Smoking on the jobSitting at a desk, inhaling deeply from a cigarette, Lee Jung-chan, 41, scribbles a few words on a notepad. His stress level would appear to be at its maximum, because he lights up another cigarette before finishing the first. Now he holds one in each hand.
He switches from the cigarette on the left to the one on the right, then back to the left, each time taking in another deep drag. Slowly letting the smoke out through his nostrils, he gives a slight approving nod and a grunt.
“This is good.”
Mr. Lee is at work, and he’s not taking a cigarette break. Working in the quality control department at Korea Tobacco & Ginseng, which produces most Korean cigarettes, his job is to weed out cigarettes that don’t meet the company’s standards.
Mr. Lee works at the company's Sintanjin factory in southern Chungcheong province, one of the company’s five factories in Korea. His typical day starts at 9:30 a.m. and ends at 5:30 p.m. But his job does not consist simply of smoking and puffing all day long.
“That would be very unhealthy, you know?” he says with a hint of amusement.
The science of identifying the bad apples in a batch of cigarettes has evolved with time, and Mr. Lee gets a great deal of help from machines. He personally smokes only six work-mandated cigarettes per day.
Like any manufacturing company, KT&G employs a quality control process ― ironic though that may seem, considering that a cigarette that meets company standards will still cause cancer. It’s the job of Mr. Lee and nine other employees of the company’s quality control department to see that these standards are met.
The factory produces about 6,800 cigarettes per minute. Every day, Mr. Lee and his colleagues test random samples from each brand of cigarette being manufactured.
“There are several criteria that we look for,” he says. “Weight, circumference and the right amount of tobacco in each cigarette are some basic things that we measure.” With a dismissive hand gesture, he adds, “But that’s a job for the machines.”
According to Mr. Lee, the most important part of evaluating a cigarette can be done only by a human being.
“When I test a cigarette, it’s the taste and the right feeling when I inhale a smoke that counts,” he says. “A machine can’t articulate that feeling.”
Mr. Lee has been working for KT&G for 14 years, but has only been a tester for the last three. Each quarter, a test is administered for employees who want to work in quality control. Each candidate has to smoke several cigarettes ― some of which have been altered in various ways.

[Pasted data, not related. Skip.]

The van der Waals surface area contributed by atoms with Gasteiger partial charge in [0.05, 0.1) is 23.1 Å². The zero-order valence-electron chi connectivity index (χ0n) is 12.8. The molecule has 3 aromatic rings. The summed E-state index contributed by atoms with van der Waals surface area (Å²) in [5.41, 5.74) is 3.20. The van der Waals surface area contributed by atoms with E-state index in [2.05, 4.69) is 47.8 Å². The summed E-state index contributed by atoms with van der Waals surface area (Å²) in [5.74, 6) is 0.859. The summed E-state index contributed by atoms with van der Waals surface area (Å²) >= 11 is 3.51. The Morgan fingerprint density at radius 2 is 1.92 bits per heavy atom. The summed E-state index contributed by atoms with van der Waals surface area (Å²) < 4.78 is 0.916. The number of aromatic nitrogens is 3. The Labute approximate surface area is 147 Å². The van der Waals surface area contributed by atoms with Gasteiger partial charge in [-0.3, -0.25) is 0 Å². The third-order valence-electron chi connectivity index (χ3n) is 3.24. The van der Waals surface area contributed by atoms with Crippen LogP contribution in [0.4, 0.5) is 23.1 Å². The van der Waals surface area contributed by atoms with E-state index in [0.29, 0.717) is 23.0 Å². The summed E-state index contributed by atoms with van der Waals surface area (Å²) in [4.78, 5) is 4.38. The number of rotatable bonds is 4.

Some, for instance, might not be the right weight. If a cigarette contains less tobacco than it should, a tester should be able to notice the difference.
Testers work in shifts, around the clock, so that the factory’s product is constantly being checked. The designated tester uses machines as well as his own skills.
Pointing at a machine that looks like it could have come from a spaceship ― it seems to be smoking an entire pack of cigarettes at once ― Mr. Lee explains, “This is our ‘smoking machine.’ Its name explains its purpose.”
According to Mr. Lee, the “smoking machine” measures resistance when the smoke from a cigarette is being inhaled. Mr. Lee says the machine plays an important role in maintaining quality. “Through our research, we have found out that if a cigarette burns too fast or too slow it's a cause for dissatisfaction.”
When it comes to the human element, there are rules that Mr. Lee and the other testers have to follow. They’re prohibited from drinking coffee or anything else 30 minutes before a test, so as not to influence the taste buds. Washing hands with soap is also a no-no, because the aroma could influence a tester’s judgement.
The testing laboratory consists of a large room to which two smaller rooms are attached. On the walls of the main room are guidelines for the testing process. A chart with a big picture of a tongue, labeled “aroma wheel,” hangs in the middle of the room. “From citrus to sulfur-like taste, it's all written down there,” says Mr. Lee.
A single cigarette is tested in 14 categories, ranging from aroma to appearance. The testers are reluctant to give away all their trade secrets, though. Hesitantly, Song Ji-young, another tester, says that testing is much harder than it looks.
“We don’t just inhale,” Mr. Song said. “There is a specific method.”
Last year, the death of the famous comedian Lee Ju-il from lung cancer became a catalyst for a nationwide smoking-cessation campaign. Since then, many employers in Korea have made it a policy to maintain smoke-free work environments.
KT&G is no exception to this trend. The company allows smoking only in specific areas.
Temptations are everywhere, however. The company’s cigarette packs are easily found in the workplace, on top of desks or in drawers.
“Hmm... I have never given much thought to that, but I don’t think I smoke more just because I work here,” says Song Dong-wook, who also works in the quality control department.
Mr. Lee agrees. “I don't have any special insurance regarding my health, and I think it's the same with the others who work here.”
But he acknowledges that the six cigarettes he’s paid to smoke per day ― two for each brand he tests, one of them the standard to which the sample is being compared ― aren’t his entire daily intake.
So how many cigarettes does he smoke per day, besides those work-related ones?
“I don't know,” says Mr. Lee. “I never counted. I just know it's hard to quit.”
by Brian Lee